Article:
The Curious Case of Ron Howard
How many times have we heard child actor story? Ultra cute kid gets to be a phenomenon, push out a string of hits, then getting picked up for _____________ (insert criminal activity here), then losses all of their fame and spirals into personal and professional demise. We hear about them on a TV special entitled “Whatever Happened to So and So” and the story always involves drugs, rehab, acting in porn, or (most unfortunately) death. The earlier the actor starts, the quicker the drop into obscurity. Except for Ron Howard.
Ron Howard first showed up on screen at the age of 5 in ‘The Journey’ a 1959 drama starring Yul Brynner (for those under the age of 60, google it). At 6, he was cast as Opie Taylor, the son of Andy Griffith in the iconic “The Andy Griffith Show”. It ran for eight seasons, winning six Emmy’s and being ranked by TV Guide as the 9th Greatest Television show in history. So iconic on our culture that I can go into a coffee shop right now, pull the ear buds out of any nineteen year old that would have been born 40 years after the show was on the air, and say “Opie”, or “Barney Fiff”, and “Mayberry” – and they would know exactly what I’m talking about. While not a vehicle to feature him as an actor, it made him a part of TV history – and his character was household name.
Roles of the 70’s
Coming out of “The Andy Griffith Show”, Howard bounced around as a guest star on MASH and a few other programs off the day until 1973 when George Lucas cast him in ‘American Graffiti’ – a coming-of-age film that also starred Richard Dreyfuss and had a fun side role for Harrison Ford. (If you ever wondered why Ford was cast as Han Solo, he and Lucas met on the set of this film). His role in that throw back teen film is what led him to be cast in the second iconic television series of his career; ‘Happy Days’. Like with Andy Griffith, most everyone has some familiarity with ‘Happy Days’ You know The Fonz! “Aaaaaeeeehhhh” As Richie Cunningham, he developed from button down teenage to life ready adult. As America grew up with Ron, he was asked to take on a more dramatic project with 1976’s ‘The Shootist’. In John Wayne’s final performance, Howard is asked to go dark in the role of a troubled teen being mentored by a dying gunfighter. So dark in fact, the movie ends with him shooting and killing a man. (Spoiler Alert). The turn earned him a Golden Globe nomination for Best Supporting Actor.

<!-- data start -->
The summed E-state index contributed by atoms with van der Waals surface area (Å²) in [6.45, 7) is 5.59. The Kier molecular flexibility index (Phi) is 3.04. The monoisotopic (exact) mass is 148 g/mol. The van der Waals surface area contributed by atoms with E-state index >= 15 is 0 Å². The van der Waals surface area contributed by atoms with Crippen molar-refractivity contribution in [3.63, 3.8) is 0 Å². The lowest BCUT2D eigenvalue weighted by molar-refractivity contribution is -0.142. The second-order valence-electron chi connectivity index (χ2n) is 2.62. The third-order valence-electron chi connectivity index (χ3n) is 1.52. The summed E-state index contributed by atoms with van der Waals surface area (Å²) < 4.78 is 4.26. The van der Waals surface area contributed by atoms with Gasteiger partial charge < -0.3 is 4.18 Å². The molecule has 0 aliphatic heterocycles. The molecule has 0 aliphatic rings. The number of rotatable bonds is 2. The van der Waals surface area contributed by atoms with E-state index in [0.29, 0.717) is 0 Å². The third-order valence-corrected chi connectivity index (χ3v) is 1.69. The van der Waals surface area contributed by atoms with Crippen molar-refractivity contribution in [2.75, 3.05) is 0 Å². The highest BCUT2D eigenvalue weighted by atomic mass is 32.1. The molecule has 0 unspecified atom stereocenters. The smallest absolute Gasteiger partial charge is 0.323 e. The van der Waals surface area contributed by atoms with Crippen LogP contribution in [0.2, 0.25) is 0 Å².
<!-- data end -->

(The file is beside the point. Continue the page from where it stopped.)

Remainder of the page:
Splash into Directing
After seven years on “Happy Days” Howard made his feature directorial debut with “Grand Theft Auto” – a comedy starring himself in 1977. It would not be until 1982’s “Night Shift” that he cemented himself as a director. The comedy featuring pre-fame Michael Keaton and “Happy Days” co-star Henry Winkler was a critical and commercial success and began a string of successes for the next decade. ‘Cocoon’, ‘Willow’, and ‘Backdraft’ were all recognized for their visual style and Howard kept his wit in critically acclaim comedies ‘Splash’, ‘Parenthood’, and ‘The Paper’. Numerous nominations for awards and sporadic wins dotted this period of his directorial career.
Apollo 13 and the Oscar Win